Mind and Language 30 (3):320-344 (2015)
AbstractThe extensive involvement of nonconscious processes in human behaviour has led some to suggest that consciousness is much less important for the control of action than we might think. In this article I push against this trend, developing an understanding of conscious control that is sensitive to our best models of overt action control. Further, I assess the cogency of various zombie challenges—challenges that seek to demote the importance of conscious control for human agency. I argue that though nonconscious contributions to action control are evidently robust, these challenges are overblown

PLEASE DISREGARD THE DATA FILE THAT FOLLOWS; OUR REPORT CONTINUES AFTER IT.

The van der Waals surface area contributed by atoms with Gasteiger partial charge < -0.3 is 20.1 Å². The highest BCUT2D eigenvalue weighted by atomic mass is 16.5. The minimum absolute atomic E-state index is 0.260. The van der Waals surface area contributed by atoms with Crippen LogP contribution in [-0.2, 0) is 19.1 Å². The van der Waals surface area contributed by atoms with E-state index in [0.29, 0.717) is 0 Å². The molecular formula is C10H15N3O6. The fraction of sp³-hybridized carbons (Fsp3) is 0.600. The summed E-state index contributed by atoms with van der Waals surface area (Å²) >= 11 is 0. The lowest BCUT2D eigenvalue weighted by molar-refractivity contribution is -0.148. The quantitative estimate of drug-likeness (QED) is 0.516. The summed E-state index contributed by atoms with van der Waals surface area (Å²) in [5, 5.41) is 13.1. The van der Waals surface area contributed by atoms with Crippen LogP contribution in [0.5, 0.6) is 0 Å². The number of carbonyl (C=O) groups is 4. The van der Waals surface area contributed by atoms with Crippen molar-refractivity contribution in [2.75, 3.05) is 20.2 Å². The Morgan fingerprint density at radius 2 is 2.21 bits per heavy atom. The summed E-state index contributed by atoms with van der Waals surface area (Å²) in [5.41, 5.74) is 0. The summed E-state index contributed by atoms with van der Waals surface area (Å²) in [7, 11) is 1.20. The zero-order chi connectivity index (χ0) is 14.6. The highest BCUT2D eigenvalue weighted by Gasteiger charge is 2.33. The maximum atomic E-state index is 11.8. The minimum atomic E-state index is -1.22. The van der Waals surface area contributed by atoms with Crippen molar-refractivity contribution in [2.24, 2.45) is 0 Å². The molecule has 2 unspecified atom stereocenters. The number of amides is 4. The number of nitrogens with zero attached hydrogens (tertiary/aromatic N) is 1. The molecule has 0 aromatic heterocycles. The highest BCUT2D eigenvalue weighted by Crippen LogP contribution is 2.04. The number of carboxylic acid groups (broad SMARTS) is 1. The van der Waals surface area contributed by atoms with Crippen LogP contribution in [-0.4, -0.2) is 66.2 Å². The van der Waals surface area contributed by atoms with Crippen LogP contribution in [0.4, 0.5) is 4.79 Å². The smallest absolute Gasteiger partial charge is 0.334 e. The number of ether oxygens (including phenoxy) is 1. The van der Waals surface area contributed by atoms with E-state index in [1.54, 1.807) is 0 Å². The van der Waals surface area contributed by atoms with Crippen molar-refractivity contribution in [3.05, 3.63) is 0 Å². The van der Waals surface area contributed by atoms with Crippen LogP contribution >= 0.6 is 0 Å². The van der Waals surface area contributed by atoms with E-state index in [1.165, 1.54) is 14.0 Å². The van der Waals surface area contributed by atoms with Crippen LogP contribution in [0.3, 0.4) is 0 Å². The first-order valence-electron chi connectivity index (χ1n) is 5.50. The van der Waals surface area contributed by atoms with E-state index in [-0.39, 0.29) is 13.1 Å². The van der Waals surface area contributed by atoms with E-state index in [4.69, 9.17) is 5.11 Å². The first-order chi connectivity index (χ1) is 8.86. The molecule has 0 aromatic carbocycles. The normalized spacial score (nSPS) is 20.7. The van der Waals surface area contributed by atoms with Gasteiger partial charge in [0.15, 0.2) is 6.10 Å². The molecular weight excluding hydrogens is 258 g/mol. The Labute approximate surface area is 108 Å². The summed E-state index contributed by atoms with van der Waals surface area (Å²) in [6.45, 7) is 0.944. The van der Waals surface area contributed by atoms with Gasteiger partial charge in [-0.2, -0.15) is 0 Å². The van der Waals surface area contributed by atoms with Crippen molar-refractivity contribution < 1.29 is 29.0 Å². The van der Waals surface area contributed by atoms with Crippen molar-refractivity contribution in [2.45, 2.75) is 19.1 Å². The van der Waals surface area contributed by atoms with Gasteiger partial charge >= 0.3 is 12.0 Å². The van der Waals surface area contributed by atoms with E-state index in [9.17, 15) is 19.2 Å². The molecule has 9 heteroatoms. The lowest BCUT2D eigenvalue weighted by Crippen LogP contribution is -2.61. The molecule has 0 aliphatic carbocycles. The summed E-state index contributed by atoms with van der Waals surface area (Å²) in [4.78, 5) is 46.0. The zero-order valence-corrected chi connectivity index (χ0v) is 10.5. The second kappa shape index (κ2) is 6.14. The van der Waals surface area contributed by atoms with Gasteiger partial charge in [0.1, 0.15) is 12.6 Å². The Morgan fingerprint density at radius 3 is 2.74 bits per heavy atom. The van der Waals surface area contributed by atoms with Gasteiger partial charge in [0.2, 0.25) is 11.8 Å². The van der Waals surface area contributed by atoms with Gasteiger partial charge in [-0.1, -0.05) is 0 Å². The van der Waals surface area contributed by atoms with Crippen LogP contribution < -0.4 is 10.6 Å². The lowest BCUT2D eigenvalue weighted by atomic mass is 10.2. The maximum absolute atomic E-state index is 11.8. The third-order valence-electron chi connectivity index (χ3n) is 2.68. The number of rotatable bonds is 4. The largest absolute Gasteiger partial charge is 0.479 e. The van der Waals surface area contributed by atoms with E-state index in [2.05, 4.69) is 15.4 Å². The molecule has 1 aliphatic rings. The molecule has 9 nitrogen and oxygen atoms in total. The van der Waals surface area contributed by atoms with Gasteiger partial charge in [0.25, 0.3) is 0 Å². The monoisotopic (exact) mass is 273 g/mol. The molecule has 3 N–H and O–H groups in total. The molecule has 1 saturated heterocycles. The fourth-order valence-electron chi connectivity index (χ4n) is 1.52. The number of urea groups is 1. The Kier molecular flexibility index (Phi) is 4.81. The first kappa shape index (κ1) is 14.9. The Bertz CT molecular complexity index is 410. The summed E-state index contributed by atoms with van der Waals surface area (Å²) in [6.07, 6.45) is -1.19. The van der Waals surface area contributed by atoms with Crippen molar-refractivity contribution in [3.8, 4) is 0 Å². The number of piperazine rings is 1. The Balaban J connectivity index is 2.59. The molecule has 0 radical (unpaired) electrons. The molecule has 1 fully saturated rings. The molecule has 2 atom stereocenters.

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Whatever next? Predictive brains, situated agents, and the future of cognitive science.Andy Clark - 2013 - Behavioral and Brain Sciences 36 (3):181-204.
The Phenomenology of Action: A Conceptual Framework.Elisabeth Pacherie - 2008 - Cognition 107 (1):179 - 217.
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